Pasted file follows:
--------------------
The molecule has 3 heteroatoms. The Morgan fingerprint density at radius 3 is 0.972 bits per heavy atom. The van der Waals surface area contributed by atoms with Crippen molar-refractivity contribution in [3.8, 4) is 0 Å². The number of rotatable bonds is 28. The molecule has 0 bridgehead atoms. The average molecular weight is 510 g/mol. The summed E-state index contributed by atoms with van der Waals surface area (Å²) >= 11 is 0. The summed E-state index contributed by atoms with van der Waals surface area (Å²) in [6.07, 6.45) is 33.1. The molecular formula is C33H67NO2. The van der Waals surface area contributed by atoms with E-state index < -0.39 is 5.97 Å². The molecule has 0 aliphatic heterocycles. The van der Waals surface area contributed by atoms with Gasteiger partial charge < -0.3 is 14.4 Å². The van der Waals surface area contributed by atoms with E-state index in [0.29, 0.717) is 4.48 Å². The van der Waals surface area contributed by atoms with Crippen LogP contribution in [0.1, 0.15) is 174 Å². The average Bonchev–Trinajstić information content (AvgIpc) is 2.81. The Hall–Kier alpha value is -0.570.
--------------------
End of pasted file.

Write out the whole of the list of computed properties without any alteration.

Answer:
The molecule has 3 heteroatoms. The Morgan fingerprint density at radius 3 is 0.972 bits per heavy atom. The van der Waals surface area contributed by atoms with Crippen molar-refractivity contribution in [3.8, 4) is 0 Å². The number of rotatable bonds is 28. The molecule has 0 bridgehead atoms. The average molecular weight is 510 g/mol. The summed E-state index contributed by atoms with van der Waals surface area (Å²) >= 11 is 0. The summed E-state index contributed by atoms with van der Waals surface area (Å²) in [6.07, 6.45) is 33.1. The molecular formula is C33H67NO2. The van der Waals surface area contributed by atoms with E-state index < -0.39 is 5.97 Å². The molecule has 0 aliphatic heterocycles. The van der Waals surface area contributed by atoms with Gasteiger partial charge < -0.3 is 14.4 Å². The van der Waals surface area contributed by atoms with E-state index in [0.29, 0.717) is 4.48 Å². The van der Waals surface area contributed by atoms with Crippen LogP contribution in [0.1, 0.15) is 174 Å². The average Bonchev–Trinajstić information content (AvgIpc) is 2.81. The Hall–Kier alpha value is -0.570.